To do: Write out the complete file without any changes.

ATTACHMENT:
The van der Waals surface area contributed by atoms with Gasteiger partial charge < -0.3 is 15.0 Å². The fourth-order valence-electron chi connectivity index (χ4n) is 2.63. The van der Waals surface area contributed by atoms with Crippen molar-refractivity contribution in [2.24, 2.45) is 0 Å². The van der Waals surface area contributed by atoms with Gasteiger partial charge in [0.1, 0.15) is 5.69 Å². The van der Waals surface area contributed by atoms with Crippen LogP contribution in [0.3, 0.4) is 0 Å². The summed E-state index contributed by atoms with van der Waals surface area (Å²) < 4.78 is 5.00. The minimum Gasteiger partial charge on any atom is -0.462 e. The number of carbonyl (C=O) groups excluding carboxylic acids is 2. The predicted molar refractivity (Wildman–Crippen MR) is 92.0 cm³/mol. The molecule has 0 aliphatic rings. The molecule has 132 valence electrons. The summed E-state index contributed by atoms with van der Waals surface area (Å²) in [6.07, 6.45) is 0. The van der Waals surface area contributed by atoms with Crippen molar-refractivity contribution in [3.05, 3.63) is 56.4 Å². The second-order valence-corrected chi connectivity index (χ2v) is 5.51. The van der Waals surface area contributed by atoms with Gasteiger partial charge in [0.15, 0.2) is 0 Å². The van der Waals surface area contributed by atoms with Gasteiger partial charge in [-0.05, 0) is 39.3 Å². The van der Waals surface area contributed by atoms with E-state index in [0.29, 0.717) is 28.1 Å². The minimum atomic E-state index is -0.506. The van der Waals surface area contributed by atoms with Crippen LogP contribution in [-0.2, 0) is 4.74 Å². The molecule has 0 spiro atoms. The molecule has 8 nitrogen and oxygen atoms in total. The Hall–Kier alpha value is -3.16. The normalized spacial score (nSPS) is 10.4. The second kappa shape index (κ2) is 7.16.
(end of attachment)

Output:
The van der Waals surface area contributed by atoms with Gasteiger partial charge < -0.3 is 15.0 Å². The fourth-order valence-electron chi connectivity index (χ4n) is 2.63. The van der Waals surface area contributed by atoms with Crippen molar-refractivity contribution in [2.24, 2.45) is 0 Å². The van der Waals surface area contributed by atoms with Gasteiger partial charge in [0.1, 0.15) is 5.69 Å². The van der Waals surface area contributed by atoms with Crippen LogP contribution in [0.3, 0.4) is 0 Å². The summed E-state index contributed by atoms with van der Waals surface area (Å²) < 4.78 is 5.00. The minimum Gasteiger partial charge on any atom is -0.462 e. The number of carbonyl (C=O) groups excluding carboxylic acids is 2. The predicted molar refractivity (Wildman–Crippen MR) is 92.0 cm³/mol. The molecule has 0 aliphatic rings. The molecule has 132 valence electrons. The summed E-state index contributed by atoms with van der Waals surface area (Å²) in [6.07, 6.45) is 0. The van der Waals surface area contributed by atoms with Crippen molar-refractivity contribution in [3.05, 3.63) is 56.4 Å². The second-order valence-corrected chi connectivity index (χ2v) is 5.51. The van der Waals surface area contributed by atoms with Gasteiger partial charge in [0.15, 0.2) is 0 Å². The van der Waals surface area contributed by atoms with Gasteiger partial charge in [-0.05, 0) is 39.3 Å². The van der Waals surface area contributed by atoms with E-state index in [0.29, 0.717) is 28.1 Å². The minimum atomic E-state index is -0.506. The van der Waals surface area contributed by atoms with Crippen LogP contribution in [-0.2, 0) is 4.74 Å². The molecule has 0 spiro atoms. The molecule has 8 nitrogen and oxygen atoms in total. The Hall–Kier alpha value is -3.16. The normalized spacial score (nSPS) is 10.4. The second kappa shape index (κ2) is 7.16.